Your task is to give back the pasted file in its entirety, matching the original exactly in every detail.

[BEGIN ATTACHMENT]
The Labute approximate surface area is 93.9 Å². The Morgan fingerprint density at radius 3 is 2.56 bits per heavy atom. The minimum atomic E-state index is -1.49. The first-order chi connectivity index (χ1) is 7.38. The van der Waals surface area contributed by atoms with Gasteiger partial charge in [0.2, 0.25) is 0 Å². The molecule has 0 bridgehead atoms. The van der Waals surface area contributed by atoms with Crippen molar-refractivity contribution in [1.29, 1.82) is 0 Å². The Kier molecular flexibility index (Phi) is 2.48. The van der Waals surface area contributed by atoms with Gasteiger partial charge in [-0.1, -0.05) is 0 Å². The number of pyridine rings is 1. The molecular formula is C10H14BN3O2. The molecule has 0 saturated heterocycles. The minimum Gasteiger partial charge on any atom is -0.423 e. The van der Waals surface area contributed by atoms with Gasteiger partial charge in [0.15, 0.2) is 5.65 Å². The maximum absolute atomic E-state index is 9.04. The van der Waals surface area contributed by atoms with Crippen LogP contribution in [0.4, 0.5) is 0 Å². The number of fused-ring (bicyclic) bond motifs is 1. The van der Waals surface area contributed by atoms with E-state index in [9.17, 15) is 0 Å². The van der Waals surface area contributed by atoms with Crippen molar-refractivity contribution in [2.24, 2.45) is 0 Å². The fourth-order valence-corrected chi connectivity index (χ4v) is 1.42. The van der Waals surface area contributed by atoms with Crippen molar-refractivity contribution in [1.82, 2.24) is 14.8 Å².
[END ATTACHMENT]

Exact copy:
The Labute approximate surface area is 93.9 Å². The Morgan fingerprint density at radius 3 is 2.56 bits per heavy atom. The minimum atomic E-state index is -1.49. The first-order chi connectivity index (χ1) is 7.38. The van der Waals surface area contributed by atoms with Gasteiger partial charge in [0.2, 0.25) is 0 Å². The molecule has 0 bridgehead atoms. The van der Waals surface area contributed by atoms with Crippen molar-refractivity contribution in [1.29, 1.82) is 0 Å². The Kier molecular flexibility index (Phi) is 2.48. The van der Waals surface area contributed by atoms with Gasteiger partial charge in [-0.1, -0.05) is 0 Å². The number of pyridine rings is 1. The molecular formula is C10H14BN3O2. The molecule has 0 saturated heterocycles. The minimum Gasteiger partial charge on any atom is -0.423 e. The van der Waals surface area contributed by atoms with Gasteiger partial charge in [0.15, 0.2) is 5.65 Å². The maximum absolute atomic E-state index is 9.04. The van der Waals surface area contributed by atoms with Crippen LogP contribution in [0.4, 0.5) is 0 Å². The number of fused-ring (bicyclic) bond motifs is 1. The van der Waals surface area contributed by atoms with E-state index in [9.17, 15) is 0 Å². The van der Waals surface area contributed by atoms with Crippen molar-refractivity contribution in [2.24, 2.45) is 0 Å². The fourth-order valence-corrected chi connectivity index (χ4v) is 1.42. The van der Waals surface area contributed by atoms with Crippen molar-refractivity contribution in [1.82, 2.24) is 14.8 Å².